Scholars and Gentlemen: Shakespearian Textual Criticism and Representations of Scholarly Labour, 1725-1765

By Simon Jarvis | Go to book overview

3
The Venal and the Vain: The Attack on Gentlemanly Editing

EVER SINCE Johnson, many critics have taken Pope's hostility to textual criticism as a simple result of his own discomfiture in the field.1 As we have seen, however, Pope's distrust of minute criticism predated his own edition and was evident even in its preface. His satirical attacks on it need to be seen not merely as the result of hurt pride,2 but in the context of the Scriblerian distrust of 'the new "professional" scholars' upon which Brean Hammondhas remarked.3 The principal textual-critical responses to Pope's editorial work were prompted by a desire to contest the view that the disinterested gentleman of letters was the best custodian of Shakespeare's text. This disagreement with the presuppositions of Pope's work had important consequences for the project of using critical editing to help polish and refine the English language. It also prompted in part the Dunciad's new and more complex representation of minute criticism. In Pope's later satire on excessively minute criticism both the interested specialist and the leisured dilettante are taken as potential corruptors of the text. Moreover, excessively minute scholarship is taken, both in the Dunciadand in a number of other works of the 1730s, not only as low and interested, but as complicit with, and akin to, arbitrary government. The result is a shift of emphasis in Pope's view of textual criticism which has an important influence on the self-representation and editorial practice of Pope's successors.


1

Lewis Theobald, for one, was unimpressed by Pope's claim to have edited with 'a religious abhorrence of all innovation', not merely because he

____________________
1
Samuel Johnson, Prefaces, Biographical and Critical, to the Works of the English Poets ( 10 vols., London, 1779-81), vii. 117.
2
Felicity Rosslyn has recently made a similar point: Alexander Pope ( London, 1990), 82.
3
Brean Hammond, "Scriblerian Self-Fashioning", Yearbook of English Studies, 18 ( 1988), 108-24 (p. 110).

-63-

Notes for this page

Add a new note
If you are trying to select text to create highlights or citations, remember that you must now click or tap on the first word, and then click or tap on the last word.
One moment ...
Project items

Items saved from this book

This book has been saved
Highlights (0)
Some of your highlights are legacy items.

Highlights saved before July 30, 2012 will not be displayed on their respective source pages.

You can easily re-create the highlights by opening the book page or article, selecting the text, and clicking “Highlight.”

Citations (0)
Some of your citations are legacy items.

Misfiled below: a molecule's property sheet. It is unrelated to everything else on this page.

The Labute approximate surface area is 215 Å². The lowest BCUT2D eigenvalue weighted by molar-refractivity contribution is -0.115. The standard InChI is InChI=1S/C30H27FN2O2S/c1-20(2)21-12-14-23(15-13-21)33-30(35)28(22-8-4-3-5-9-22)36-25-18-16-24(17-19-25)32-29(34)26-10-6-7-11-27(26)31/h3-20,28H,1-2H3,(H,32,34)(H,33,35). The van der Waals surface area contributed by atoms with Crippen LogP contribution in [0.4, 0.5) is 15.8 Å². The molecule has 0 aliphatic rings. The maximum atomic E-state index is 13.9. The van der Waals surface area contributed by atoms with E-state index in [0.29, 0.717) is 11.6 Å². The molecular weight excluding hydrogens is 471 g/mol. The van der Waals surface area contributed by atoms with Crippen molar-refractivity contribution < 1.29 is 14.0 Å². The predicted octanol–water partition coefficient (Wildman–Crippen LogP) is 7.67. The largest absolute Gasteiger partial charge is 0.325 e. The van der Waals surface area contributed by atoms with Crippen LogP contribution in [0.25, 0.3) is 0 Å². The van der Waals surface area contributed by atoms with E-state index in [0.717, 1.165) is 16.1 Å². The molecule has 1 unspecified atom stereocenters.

Any citation created before July 30, 2012 will labeled as a “Cited page.” New citations will be saved as cited passages, pages or articles.

We also added the ability to view new citations from your projects or the book or article where you created them.

Notes (0)
Bookmarks (0)

You have no saved items from this book

Project items include:
  • Saved book/article
  • Highlights
  • Quotes/citations
  • Notes
  • Bookmarks
Notes
Cite this page

Cited page

Style
Citations are available only to our active members.
Sign up now to cite pages or passages in MLA, APA and Chicago citation styles.

(Einhorn, 1992, p. 25)

(Einhorn 25)

1

1. Lois J. Einhorn, Abraham Lincoln, the Orator: Penetrating the Lincoln Legend (Westport, CT: Greenwood Press, 1992), 25, http://www.questia.com/read/27419298.

Cited page

Bookmark this page
Scholars and Gentlemen: Shakespearian Textual Criticism and Representations of Scholarly Labour, 1725-1765
Settings

Settings

Typeface
Text size Smaller Larger
Search within

Search within this book

Look up

Look up a word

  • Dictionary
  • Thesaurus
Please submit a word or phrase above.
Print this page

Print this page

Why can't I print more than one page at a time?

Full screen
/ 234

matching results for page

Cited passage

Style
Citations are available only to our active members.
Sign up now to cite pages or passages in MLA, APA and Chicago citation styles.

"Portraying himself as an honest, ordinary person helped Lincoln identify with his audiences." (Einhorn, 1992, p. 25).

"Portraying himself as an honest, ordinary person helped Lincoln identify with his audiences." (Einhorn 25)

"Portraying himself as an honest, ordinary person helped Lincoln identify with his audiences."1

1. Lois J. Einhorn, Abraham Lincoln, the Orator: Penetrating the Lincoln Legend (Westport, CT: Greenwood Press, 1992), 25, http://www.questia.com/read/27419298.

Cited passage

Welcome to the new Questia Reader

The Questia Reader has been updated to provide you with an even better online reading experience.  It is now 100% Responsive, which means you can read our books and articles on any sized device you wish.  All of your favorite tools like notes, highlights, and citations are still here, but the way you select text has been updated to be easier to use, especially on touchscreen devices.  Here's how:

1. Click or tap the first word you want to select.
2. Click or tap the last word you want to select.

OK, got it!

Thanks for trying Questia!

Please continue trying out our research tools, but please note, full functionality is available only to our active members.

Your work will be lost once you leave this Web page.

For full access in an ad-free environment, sign up now for a FREE, 1-day trial.

Already a member? Log in now.